The governments of Russia and Serbia said they expected the construction of the Serbian leg of the Gazprom-led South Stream gas pipeline to begin as planned next month despite continuing EU and US pressure that has already seen Bulgaria suspend its part of the project.
Speaking after talks in Belgrade, Russian Foreign Minister Sergei Lavrov was quoted by Reuters as saying: "All agreements remain in force and no changes have occurred. We consider that everything will proceed as planned."
His Serbian counterpart Ivica Dacic said: "All economic projects that have been started will be continued. It is in our national interest for South Stream to be built."
Serbia has started accession talks to join the EU, but also holds historical ties with Russia and its main oil company NIS is 51% owned by Russia’s Gazprom Neft.
Gazprom holds 51% of the Serbian section of the pipeline while Serbian state gas distributor JP Srbijagas holds the other 49%.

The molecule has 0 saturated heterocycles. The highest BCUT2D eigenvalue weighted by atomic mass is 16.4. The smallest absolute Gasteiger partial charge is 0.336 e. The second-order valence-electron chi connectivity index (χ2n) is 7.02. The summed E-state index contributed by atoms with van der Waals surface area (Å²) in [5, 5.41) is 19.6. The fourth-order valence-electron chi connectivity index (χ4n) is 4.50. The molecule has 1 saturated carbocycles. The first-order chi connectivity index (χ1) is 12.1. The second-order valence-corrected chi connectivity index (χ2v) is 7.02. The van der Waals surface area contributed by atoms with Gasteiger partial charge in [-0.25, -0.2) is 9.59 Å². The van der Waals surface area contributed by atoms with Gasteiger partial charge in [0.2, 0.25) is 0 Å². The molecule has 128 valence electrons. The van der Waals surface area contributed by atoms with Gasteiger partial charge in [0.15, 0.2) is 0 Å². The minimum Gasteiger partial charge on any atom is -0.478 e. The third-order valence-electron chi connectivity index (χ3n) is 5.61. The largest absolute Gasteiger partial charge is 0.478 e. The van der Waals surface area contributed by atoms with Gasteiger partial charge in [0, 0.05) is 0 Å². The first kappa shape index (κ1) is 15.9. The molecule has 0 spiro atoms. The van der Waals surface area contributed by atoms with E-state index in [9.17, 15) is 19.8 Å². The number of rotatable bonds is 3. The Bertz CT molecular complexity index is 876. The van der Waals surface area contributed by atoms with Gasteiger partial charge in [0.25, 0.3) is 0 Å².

Last week, EU member state Bulgaria made a surprise decision to suspend all work on its section of the pipeline after a visiting US delegation warned Bulgarian companies could face sanctions if it did not halt the project.
Sofia had initially resisted earlier calls from Brussels to stop the pipeline both over political considerations given the crisis in Ukraine and concerns that the tenders for the project were not awarded in accordance with EU competition rules.
South Stream is designed to pipe 63 billion cubic metres of gas per year from Russia to central and southern Europe while bypassing Ukraine.
The 934-kilometre line runs from the Russian sector of the Black Sea to Bulgaria, Serbia, Hungary and Slovenia before terminating in Austria.
Moscow on Monday cut gas supplies to Ukraine in a row over prices but also insisted Kiev must let Russian gas flow across the country through international pipelines to clients in the EU.